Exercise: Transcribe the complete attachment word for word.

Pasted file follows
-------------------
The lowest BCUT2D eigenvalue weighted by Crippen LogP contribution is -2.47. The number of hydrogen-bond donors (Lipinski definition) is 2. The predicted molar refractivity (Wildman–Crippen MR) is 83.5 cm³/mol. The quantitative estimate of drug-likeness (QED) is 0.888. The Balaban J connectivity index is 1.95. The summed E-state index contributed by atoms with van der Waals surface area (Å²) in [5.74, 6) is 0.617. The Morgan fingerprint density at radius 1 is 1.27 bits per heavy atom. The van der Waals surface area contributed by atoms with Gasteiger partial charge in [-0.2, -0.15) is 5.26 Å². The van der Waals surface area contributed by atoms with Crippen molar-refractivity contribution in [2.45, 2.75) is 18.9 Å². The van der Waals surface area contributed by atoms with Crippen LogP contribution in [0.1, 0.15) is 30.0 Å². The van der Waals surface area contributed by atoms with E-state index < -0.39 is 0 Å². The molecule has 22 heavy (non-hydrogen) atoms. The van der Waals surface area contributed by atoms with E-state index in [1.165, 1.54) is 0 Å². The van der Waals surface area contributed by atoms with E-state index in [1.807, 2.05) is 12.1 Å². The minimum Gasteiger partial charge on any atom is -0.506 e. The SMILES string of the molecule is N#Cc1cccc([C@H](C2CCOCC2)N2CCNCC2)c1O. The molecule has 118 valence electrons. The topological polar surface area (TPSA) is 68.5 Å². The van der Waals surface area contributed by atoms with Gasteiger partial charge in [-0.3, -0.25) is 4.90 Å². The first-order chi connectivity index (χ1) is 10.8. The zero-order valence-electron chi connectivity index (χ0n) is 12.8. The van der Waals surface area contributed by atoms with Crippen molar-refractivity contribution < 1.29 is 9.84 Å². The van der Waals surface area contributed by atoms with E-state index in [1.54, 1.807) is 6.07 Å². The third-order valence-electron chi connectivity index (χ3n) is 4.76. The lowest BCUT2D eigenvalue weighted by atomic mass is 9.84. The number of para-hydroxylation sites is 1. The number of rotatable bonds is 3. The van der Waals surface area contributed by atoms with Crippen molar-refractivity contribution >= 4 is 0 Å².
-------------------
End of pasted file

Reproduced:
The lowest BCUT2D eigenvalue weighted by Crippen LogP contribution is -2.47. The number of hydrogen-bond donors (Lipinski definition) is 2. The predicted molar refractivity (Wildman–Crippen MR) is 83.5 cm³/mol. The quantitative estimate of drug-likeness (QED) is 0.888. The Balaban J connectivity index is 1.95. The summed E-state index contributed by atoms with van der Waals surface area (Å²) in [5.74, 6) is 0.617. The Morgan fingerprint density at radius 1 is 1.27 bits per heavy atom. The van der Waals surface area contributed by atoms with Gasteiger partial charge in [-0.2, -0.15) is 5.26 Å². The van der Waals surface area contributed by atoms with Crippen molar-refractivity contribution in [2.45, 2.75) is 18.9 Å². The van der Waals surface area contributed by atoms with Crippen LogP contribution in [0.1, 0.15) is 30.0 Å². The van der Waals surface area contributed by atoms with E-state index < -0.39 is 0 Å². The molecule has 22 heavy (non-hydrogen) atoms. The van der Waals surface area contributed by atoms with E-state index in [1.165, 1.54) is 0 Å². The van der Waals surface area contributed by atoms with E-state index in [1.807, 2.05) is 12.1 Å². The minimum Gasteiger partial charge on any atom is -0.506 e. The SMILES string of the molecule is N#Cc1cccc([C@H](C2CCOCC2)N2CCNCC2)c1O. The molecule has 118 valence electrons. The topological polar surface area (TPSA) is 68.5 Å². The van der Waals surface area contributed by atoms with Gasteiger partial charge in [-0.3, -0.25) is 4.90 Å². The first-order chi connectivity index (χ1) is 10.8. The zero-order valence-electron chi connectivity index (χ0n) is 12.8. The van der Waals surface area contributed by atoms with Crippen molar-refractivity contribution < 1.29 is 9.84 Å². The van der Waals surface area contributed by atoms with E-state index in [1.54, 1.807) is 6.07 Å². The third-order valence-electron chi connectivity index (χ3n) is 4.76. The lowest BCUT2D eigenvalue weighted by atomic mass is 9.84. The number of para-hydroxylation sites is 1. The number of rotatable bonds is 3. The van der Waals surface area contributed by atoms with Crippen molar-refractivity contribution >= 4 is 0 Å².